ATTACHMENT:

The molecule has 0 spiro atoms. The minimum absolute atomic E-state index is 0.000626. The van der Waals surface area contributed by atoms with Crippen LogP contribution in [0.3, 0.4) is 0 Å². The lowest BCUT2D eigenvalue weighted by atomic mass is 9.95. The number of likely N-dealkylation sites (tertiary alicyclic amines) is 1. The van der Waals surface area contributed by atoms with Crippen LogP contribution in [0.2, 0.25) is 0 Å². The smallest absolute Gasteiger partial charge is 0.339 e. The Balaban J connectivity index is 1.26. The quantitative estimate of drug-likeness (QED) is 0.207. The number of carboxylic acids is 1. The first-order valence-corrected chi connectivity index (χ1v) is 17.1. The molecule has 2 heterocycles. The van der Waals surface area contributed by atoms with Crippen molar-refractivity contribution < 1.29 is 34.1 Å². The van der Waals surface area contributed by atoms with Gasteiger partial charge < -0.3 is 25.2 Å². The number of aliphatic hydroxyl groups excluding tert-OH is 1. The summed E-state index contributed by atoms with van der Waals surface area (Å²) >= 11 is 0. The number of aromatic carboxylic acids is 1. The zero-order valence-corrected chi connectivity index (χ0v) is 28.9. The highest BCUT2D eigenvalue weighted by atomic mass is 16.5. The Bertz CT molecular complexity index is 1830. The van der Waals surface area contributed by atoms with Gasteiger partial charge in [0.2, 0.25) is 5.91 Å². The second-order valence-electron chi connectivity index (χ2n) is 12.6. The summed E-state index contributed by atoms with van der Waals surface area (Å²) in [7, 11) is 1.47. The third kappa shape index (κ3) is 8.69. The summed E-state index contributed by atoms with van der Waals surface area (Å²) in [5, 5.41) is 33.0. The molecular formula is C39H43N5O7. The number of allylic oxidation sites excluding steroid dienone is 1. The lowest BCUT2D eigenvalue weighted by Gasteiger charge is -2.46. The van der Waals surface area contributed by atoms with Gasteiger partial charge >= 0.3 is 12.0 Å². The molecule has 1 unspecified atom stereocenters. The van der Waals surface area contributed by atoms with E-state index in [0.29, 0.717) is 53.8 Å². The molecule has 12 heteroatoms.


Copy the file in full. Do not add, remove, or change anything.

The molecule has 0 spiro atoms. The minimum absolute atomic E-state index is 0.000626. The van der Waals surface area contributed by atoms with Crippen LogP contribution in [0.3, 0.4) is 0 Å². The lowest BCUT2D eigenvalue weighted by atomic mass is 9.95. The number of likely N-dealkylation sites (tertiary alicyclic amines) is 1. The van der Waals surface area contributed by atoms with Crippen LogP contribution in [0.2, 0.25) is 0 Å². The smallest absolute Gasteiger partial charge is 0.339 e. The Balaban J connectivity index is 1.26. The quantitative estimate of drug-likeness (QED) is 0.207. The number of carboxylic acids is 1. The first-order valence-corrected chi connectivity index (χ1v) is 17.1. The molecule has 2 heterocycles. The van der Waals surface area contributed by atoms with Crippen molar-refractivity contribution < 1.29 is 34.1 Å². The van der Waals surface area contributed by atoms with Gasteiger partial charge < -0.3 is 25.2 Å². The number of aliphatic hydroxyl groups excluding tert-OH is 1. The summed E-state index contributed by atoms with van der Waals surface area (Å²) >= 11 is 0. The number of aromatic carboxylic acids is 1. The zero-order valence-corrected chi connectivity index (χ0v) is 28.9. The highest BCUT2D eigenvalue weighted by atomic mass is 16.5. The Bertz CT molecular complexity index is 1830. The van der Waals surface area contributed by atoms with Gasteiger partial charge in [0.2, 0.25) is 5.91 Å². The second-order valence-electron chi connectivity index (χ2n) is 12.6. The summed E-state index contributed by atoms with van der Waals surface area (Å²) in [7, 11) is 1.47. The third kappa shape index (κ3) is 8.69. The summed E-state index contributed by atoms with van der Waals surface area (Å²) in [5, 5.41) is 33.0. The molecular formula is C39H43N5O7. The number of allylic oxidation sites excluding steroid dienone is 1. The lowest BCUT2D eigenvalue weighted by Gasteiger charge is -2.46. The van der Waals surface area contributed by atoms with Gasteiger partial charge >= 0.3 is 12.0 Å². The molecule has 1 unspecified atom stereocenters. The van der Waals surface area contributed by atoms with E-state index in [0.29, 0.717) is 53.8 Å². The molecule has 12 heteroatoms.